nep-pbe New Economics Papers
on Public Economics
Issue of 2018‒10‒15
eleven papers chosen by
Thomas Andrén

  1. Inheritance Taxation and Wealth Effects on the Labor Supply of Heirs By Fabian Kindermann; Lukas Mayr; Dominik Sachs
  2. How Do Firms Respond To Place-Based Tax Incentives? By Hyejin Ku; Uta Schönberg; Ragnhild C. Schreiner
  3. Robots, Trade, and Luddism: A Sufficient Statistic Approach to Optimal Technology Regulation By Arnaud Costinot; Iván Werning
  4. The Impact of the Philadelphia Beverage Tax on Purchases and Consumption by Adults and Children By John Cawley; David Frisvold; Anna Hill; David Jones
  5. Optimal income taxation with composition effects By Laurence Jacquet; Etienne Lehmann
  6. Majority Choice of Taxation and Redistribution in a Federation By Stephen Calabrese; Dennis Epple; Richard Romano
  7. The Evaluation of Fiscal Consolidation Strategies By Norbert Švarda
  8. The end of the flat tax experiment in Slovakia: An evaluation using behavioural microsimulation linked with a dynamic macroeconomic framework By Norbert Švarda
  9. Shaming for tax enforcement: Evidence from a new policy By Dwenger, Nadja; Treber, Lukas
  10. The Consequences of the TCJA's International Provisions: Lessons from Existing Research By Dhammika Dharmapala
  11. The Growing American Health Penalty: International Trends in the Employment of Older Workers with Poor Health By Baumberg Geiger, Ben; Böheim, René; Leoni, Thomas

  1. By: Fabian Kindermann; Lukas Mayr; Dominik Sachs
    Abstract: The taxation of bequests can have a positive impact on the labor supply of heirs through wealth effects. This leads to an increase in future labor income tax revenue on top of direct bequest tax revenue. We first show in a theoretical model that a simple back-of-the-envelope calculation, based on existing estimates for the reduction in earnings after wealth transfers, fails: the marginal propensity to earn out of unearned income is not a sufficient statistic for the calculation of this effect because (i) heirs anticipate the reduction in net bequests and adjust their labor supply already prior to inheriting, and (ii) when bequest receipt is stochastic, even those who ex post end up not inheriting anything respond ex ante to the implied change in their distribution of net bequests. We quantitatively elaborate the size of the overall revenue effect due to labor supply changes of heirs by using a state of the art life-cycle model that we calibrate to the German economy. Besides the joint distribution of income and inheritances, quasi-experimental evidence regarding the size of wealth effects on labor supply is a key target for this calibration. We find that for each Euro of bequest tax revenue the government mechanically generates, it obtains an additional 9 Cents of labor income tax revenue (in net present value) through higher labor supply of (non-)heirs.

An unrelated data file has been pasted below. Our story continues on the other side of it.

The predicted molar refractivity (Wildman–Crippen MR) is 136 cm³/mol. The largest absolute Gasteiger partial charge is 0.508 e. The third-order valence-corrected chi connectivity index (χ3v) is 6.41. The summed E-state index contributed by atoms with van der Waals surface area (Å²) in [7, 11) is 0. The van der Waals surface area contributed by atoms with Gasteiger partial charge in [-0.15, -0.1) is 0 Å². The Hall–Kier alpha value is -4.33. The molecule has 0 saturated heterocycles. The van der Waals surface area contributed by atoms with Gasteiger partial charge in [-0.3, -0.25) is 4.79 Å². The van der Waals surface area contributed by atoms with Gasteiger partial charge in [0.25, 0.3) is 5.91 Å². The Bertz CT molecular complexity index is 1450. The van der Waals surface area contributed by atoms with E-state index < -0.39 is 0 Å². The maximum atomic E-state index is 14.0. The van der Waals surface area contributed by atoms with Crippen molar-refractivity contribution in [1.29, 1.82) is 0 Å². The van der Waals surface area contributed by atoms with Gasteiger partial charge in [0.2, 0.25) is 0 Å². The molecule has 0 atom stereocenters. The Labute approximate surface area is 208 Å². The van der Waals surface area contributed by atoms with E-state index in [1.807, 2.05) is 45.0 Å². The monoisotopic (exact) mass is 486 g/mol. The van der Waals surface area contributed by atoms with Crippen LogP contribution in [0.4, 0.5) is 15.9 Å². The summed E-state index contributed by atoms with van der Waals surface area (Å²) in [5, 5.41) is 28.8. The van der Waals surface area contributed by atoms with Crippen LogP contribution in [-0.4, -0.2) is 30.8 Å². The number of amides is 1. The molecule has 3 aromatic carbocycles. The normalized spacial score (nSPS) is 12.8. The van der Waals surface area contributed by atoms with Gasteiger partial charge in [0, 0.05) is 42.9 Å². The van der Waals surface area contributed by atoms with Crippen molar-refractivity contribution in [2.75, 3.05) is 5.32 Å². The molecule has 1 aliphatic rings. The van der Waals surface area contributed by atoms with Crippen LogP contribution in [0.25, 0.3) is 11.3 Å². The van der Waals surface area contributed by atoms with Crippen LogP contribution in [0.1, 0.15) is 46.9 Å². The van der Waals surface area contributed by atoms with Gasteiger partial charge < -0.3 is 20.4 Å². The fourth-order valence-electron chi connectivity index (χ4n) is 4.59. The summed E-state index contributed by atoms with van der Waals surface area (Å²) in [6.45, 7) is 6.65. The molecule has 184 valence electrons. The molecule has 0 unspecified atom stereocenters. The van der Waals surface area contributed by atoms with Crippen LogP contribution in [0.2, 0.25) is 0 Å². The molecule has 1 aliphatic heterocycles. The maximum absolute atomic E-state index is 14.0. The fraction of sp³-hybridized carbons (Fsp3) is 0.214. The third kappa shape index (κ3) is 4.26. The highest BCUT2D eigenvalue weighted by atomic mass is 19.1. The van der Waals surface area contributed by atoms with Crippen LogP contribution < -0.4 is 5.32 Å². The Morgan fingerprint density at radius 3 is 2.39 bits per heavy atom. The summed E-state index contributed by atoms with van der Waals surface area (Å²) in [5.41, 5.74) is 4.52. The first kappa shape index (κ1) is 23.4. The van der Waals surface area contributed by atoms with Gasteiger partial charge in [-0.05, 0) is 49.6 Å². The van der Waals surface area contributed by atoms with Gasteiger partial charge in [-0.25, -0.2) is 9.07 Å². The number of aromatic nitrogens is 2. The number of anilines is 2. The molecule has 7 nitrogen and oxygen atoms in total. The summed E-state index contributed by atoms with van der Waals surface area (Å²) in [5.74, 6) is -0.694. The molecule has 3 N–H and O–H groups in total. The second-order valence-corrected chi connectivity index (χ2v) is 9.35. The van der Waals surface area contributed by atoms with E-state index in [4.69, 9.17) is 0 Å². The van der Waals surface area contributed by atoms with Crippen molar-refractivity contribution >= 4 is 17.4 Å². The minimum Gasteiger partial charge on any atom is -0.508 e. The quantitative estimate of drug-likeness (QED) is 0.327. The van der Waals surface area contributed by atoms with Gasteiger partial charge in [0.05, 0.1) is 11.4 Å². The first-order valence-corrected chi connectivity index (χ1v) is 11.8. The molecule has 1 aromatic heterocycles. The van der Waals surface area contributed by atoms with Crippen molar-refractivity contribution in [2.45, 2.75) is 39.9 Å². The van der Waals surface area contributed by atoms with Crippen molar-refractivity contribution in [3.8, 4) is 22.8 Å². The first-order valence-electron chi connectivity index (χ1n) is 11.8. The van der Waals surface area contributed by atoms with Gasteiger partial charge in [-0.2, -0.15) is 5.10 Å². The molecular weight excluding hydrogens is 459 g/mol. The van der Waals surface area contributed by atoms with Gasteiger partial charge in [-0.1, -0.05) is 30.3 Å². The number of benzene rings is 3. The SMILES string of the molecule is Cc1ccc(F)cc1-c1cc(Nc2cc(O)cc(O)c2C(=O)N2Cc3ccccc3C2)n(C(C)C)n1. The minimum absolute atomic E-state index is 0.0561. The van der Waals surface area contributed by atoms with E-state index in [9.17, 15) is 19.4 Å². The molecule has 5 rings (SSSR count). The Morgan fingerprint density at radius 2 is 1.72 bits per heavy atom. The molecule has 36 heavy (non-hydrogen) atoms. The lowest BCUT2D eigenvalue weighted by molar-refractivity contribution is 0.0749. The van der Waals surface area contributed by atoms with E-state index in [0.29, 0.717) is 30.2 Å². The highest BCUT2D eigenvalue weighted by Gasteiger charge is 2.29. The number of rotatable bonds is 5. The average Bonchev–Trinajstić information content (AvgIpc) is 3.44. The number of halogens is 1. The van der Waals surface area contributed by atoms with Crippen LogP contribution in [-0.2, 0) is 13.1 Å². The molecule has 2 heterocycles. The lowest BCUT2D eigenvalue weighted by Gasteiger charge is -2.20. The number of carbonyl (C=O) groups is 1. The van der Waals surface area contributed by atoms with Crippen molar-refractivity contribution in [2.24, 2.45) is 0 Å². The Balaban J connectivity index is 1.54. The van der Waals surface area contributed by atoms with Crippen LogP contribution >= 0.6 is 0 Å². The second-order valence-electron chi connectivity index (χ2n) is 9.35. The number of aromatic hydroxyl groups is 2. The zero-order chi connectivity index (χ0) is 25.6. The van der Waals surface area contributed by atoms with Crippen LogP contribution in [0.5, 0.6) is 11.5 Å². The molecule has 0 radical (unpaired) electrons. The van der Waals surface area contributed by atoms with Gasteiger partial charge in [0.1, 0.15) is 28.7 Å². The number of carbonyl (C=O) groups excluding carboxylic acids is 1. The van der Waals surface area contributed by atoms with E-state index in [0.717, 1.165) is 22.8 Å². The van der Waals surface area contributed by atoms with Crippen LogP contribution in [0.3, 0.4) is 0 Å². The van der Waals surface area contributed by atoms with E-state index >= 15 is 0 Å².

JEL: C68 H22 H31 J22
    Date: 2018–09
  2. By: Hyejin Ku; Uta Schönberg; Ragnhild C. Schreiner